At the same time, the UK’s birth cohort studies are now, after decades of foresighted investment, in the enviable position to provide vital information gathered from across the whole of life about older age groups. The oldest of these (including UCL’s 1946 cohort as well as CLS’s 1958 and 1970 cohorts) are indeed the only national studies in the world to link circumstances from birth all the way through to middle, and older age. Their strong integration of the social, economic and biological now provide a powerful series to inform on some of the major issues facing our ageing societies.

For example, the Department for Work and Pensions is co-funding the age 61 survey of our 1958 cohort, for the rich insights it will provide on the retirement plans and expectations of this generation, and – for those who have them – their pension savings. It will inform policymakers in DWP on the lifelong factors – especially their health – which will impact on their plans for extended working life.

More generally, the older cohorts will enable researchers to address pressing and diverse societal concerns such as cognitive decline and dementia; the factors that can mitigate against social isolation and loneliness in older age; and how patterns of socio-economic inequalities are perpetuated across generations, including through powerful mechanisms such as inheritances and bequests.

The review raised the question of national representation among the older studies, and here we are very much on the front foot. While some attrition is inevitable, continued participation from our study members is in fact very strong, with retention rates of around 60 per cent over six decades in the 1958 cohort, which is as high as in other longitudinal and panel studies which are a fraction of their duration. Well-known statistical techniques, such as multiple imputation or weights, using the very rich individual-level data available from before study drop-out, retain the representativeness of the samples, both to their original target populations, and to contemporary population totals.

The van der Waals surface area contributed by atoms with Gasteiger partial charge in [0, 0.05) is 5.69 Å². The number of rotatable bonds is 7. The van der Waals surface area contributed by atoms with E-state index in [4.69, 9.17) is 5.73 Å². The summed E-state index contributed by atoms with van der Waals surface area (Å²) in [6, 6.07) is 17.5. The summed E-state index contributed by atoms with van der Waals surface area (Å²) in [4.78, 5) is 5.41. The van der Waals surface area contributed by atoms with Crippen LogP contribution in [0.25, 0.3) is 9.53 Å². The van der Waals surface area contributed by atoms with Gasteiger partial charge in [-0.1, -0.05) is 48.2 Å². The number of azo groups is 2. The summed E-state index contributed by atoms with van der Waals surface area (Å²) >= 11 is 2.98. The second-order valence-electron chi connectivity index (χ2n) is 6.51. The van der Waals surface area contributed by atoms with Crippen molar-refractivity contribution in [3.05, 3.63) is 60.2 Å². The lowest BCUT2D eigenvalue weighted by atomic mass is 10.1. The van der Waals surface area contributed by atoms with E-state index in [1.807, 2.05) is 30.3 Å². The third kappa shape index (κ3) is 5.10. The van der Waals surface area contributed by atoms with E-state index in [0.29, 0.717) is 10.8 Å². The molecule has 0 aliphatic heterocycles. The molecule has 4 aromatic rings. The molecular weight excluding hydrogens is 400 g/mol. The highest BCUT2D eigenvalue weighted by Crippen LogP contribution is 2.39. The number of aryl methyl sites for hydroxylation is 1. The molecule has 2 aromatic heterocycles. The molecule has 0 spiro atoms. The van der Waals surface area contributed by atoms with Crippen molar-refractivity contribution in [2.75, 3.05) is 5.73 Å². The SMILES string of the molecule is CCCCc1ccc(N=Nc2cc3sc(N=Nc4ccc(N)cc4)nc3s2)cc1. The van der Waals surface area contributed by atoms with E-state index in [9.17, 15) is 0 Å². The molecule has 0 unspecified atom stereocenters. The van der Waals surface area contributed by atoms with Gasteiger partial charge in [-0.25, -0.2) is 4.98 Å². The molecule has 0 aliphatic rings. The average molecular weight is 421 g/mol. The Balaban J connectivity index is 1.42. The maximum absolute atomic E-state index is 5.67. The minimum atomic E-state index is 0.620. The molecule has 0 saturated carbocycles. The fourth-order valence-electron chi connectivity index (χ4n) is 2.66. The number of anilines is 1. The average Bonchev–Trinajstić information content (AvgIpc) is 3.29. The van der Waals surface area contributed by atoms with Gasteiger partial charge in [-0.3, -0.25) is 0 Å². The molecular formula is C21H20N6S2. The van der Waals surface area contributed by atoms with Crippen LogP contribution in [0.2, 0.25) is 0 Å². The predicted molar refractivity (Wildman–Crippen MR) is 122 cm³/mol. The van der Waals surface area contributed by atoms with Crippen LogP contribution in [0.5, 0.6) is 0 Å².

The review report encourages innovation, including in the use of new technologies for data collection, and recommends that the ESRC commissions an ‘innovation panel’ in the CLS cohorts which would support methodological development. This could rigorously inform the choice of key developmental measures in large scale longitudinal cohort studies, building on some of the innovations we’ve already introduced.

For example, just last week we released new data from the Millennium Cohort Study teenagers’ time use diaries, which they recorded using either a smartphone app or online, which gives unique information on how they are spending their time, including their social media, gaming and homework habits. Alongside this come data from wearable accelerometers which capture objective measures of physical activity, sedentary behaviour, and sleep. All of these can now be used to answer important questions about how young people’s activities are affecting other aspects of their lives, such as their cognitive development and education, mental health, and wellbeing.

There are also great opportunities that await in applying new statistical methodologies to the data we collect. For example we are now applying machine learning to analyse at scale the language used in the essays that our 1958 cohort members wrote at age 11 in 1969, in order to provide insights into population ageing. We are also using machine learning to construct a ‘Policy and events bank’ in the Millennium Cohort Study to aid with causal identification and policy evaluation in the cohorts.

The review threw down a challenge to the ESRC and its constituents, that evidence of the impact of its longitudinal studies should be better recorded and understood. There’s no doubt that many areas of government social and economic policy, including on education, welfare, health, and family policies, and on social mobility and inequalities of all kinds, have been informed by longitudinal evidence. Fostering more use of longitudinal data and the findings from these data, and creating a stronger chain of evidence from research to policy is an important priority for the longitudinal studies themselves, and the research community who uses them.